In particular, hydroelectric generation makes other renewable energy solutions such as water and solar power more feasible. Since solar and wind power may vary with climate conditions, a fast and responsive energy source like hydroelectric power plants complements them perfectly. Thus, hydropower can play a significant role in a 100% renewable energy future.
Not only do these renewable power plants create jobs, but they also produce clean energy for use by residents and businesses. Typically, hydropower plants attract commerce, transportation, schools, and other significant development in communities. According to the EIA, this source of reliable and flexible power makes localities more attractive to other developers.
Hydroelectric power uses a local resource, flowing water, instead of relying on foreign or long-distance domestic energy sources. This local power source eliminates transportation costs, pipelines, price fluctuations, or political concerns.
Hydroelectric power relies upon the natural water cycle and does not deplete or contaminate the water that it uses. Reliance on water flow makes it a renewable source of clean energy.
Hydroelectric plants offer many benefits, but developers and users of any energy source need to manage it well to reduce the risks and drawbacks. Some of these drawbacks might apply to almost any energy project, but issues with water diversion apply specifically to hydropower.
Most U.S. dam construction originated to help with flood control, but some were only constructed to produce hydropower. Negative environmental impacts could include obstructions to fish migration and changes in water temperature, silt loads, and water flow.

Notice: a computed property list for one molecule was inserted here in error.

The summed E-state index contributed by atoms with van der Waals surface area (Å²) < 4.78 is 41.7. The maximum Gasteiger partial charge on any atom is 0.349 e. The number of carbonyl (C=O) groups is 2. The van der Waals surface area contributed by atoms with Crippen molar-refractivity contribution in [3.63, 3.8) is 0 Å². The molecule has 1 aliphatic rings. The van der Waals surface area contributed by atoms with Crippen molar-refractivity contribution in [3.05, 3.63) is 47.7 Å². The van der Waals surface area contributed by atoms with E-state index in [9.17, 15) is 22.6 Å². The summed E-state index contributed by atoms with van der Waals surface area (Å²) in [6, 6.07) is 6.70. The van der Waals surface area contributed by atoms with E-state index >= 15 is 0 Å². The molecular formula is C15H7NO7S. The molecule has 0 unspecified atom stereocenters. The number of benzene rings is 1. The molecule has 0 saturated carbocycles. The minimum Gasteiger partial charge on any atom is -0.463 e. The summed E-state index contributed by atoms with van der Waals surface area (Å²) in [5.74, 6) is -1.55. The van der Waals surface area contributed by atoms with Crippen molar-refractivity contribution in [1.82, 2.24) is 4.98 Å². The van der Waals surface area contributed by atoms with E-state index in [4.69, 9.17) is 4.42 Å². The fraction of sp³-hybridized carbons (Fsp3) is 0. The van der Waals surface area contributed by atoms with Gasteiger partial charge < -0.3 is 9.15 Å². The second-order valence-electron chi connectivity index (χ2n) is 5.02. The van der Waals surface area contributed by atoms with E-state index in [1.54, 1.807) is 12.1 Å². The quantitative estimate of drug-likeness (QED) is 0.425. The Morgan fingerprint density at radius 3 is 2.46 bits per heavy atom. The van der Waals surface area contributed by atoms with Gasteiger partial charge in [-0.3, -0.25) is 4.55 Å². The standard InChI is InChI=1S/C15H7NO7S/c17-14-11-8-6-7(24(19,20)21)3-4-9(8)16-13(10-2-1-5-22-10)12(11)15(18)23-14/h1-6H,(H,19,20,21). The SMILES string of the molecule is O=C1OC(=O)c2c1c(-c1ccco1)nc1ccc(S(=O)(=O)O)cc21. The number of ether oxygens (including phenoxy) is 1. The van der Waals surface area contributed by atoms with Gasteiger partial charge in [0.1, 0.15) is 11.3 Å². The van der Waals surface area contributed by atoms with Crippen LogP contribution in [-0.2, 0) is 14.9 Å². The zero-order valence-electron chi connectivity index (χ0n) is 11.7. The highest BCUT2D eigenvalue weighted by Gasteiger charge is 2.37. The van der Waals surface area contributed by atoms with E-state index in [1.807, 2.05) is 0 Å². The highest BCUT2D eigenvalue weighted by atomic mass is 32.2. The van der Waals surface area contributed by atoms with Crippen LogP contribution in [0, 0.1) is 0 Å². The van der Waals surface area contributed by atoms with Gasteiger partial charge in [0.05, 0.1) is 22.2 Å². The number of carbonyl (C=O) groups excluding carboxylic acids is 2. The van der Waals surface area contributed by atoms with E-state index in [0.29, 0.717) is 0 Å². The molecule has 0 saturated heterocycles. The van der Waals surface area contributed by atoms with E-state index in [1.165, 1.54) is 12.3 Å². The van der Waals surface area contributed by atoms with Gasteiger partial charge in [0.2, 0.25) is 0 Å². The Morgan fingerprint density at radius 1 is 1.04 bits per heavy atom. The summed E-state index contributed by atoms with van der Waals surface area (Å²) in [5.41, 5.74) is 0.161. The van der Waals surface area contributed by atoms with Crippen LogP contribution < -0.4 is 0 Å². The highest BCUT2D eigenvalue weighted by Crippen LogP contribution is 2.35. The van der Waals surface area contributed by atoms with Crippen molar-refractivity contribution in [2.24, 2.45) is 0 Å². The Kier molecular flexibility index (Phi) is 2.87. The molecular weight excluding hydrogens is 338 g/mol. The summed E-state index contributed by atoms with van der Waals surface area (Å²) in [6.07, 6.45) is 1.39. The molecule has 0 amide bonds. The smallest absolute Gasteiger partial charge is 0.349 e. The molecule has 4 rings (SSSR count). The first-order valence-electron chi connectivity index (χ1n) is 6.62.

Engineers and environmentalists have worked together to mitigate these issues. For instance, some sites use fish elevators or ladders and temperature control to help mitigate problems with fish migration and breeding. Still, the consequences of dam construction can also impact the wider environment, including usable land for animals and people.
Manufacturing the concrete and steel used in dam construction may generate greenhouse gases. Most dams remain functional for decades or even centuries, so their long history of generating emission-free electricity can help mitigate this disadvantage.
Building a hydroelectric dam generally requires a significant investment in time and money, with many of these projects requiring multi-year construction projects. Again, completed dams can produce energy from flowing water for many years, eventually offsetting the high costs of implementation.
Since hydropower relies entirely on water flow, environmental changes can impact how well these dams produce energy. For instance, climate change might reduce water flow in some areas, making a hydroelectric dam less productive than initially planned.
For example, Kenya relies on hydroelectric power for 66 percent of its energy needs. According to International Rivers, an organization devoted to protecting global rivers, Kenya has experienced drought-related energy shortages for years.
On the other hand, climate change has also increased the risk of floods in some areas. In these cases, dams can offer double the benefits of renewable energy and flood mitigation.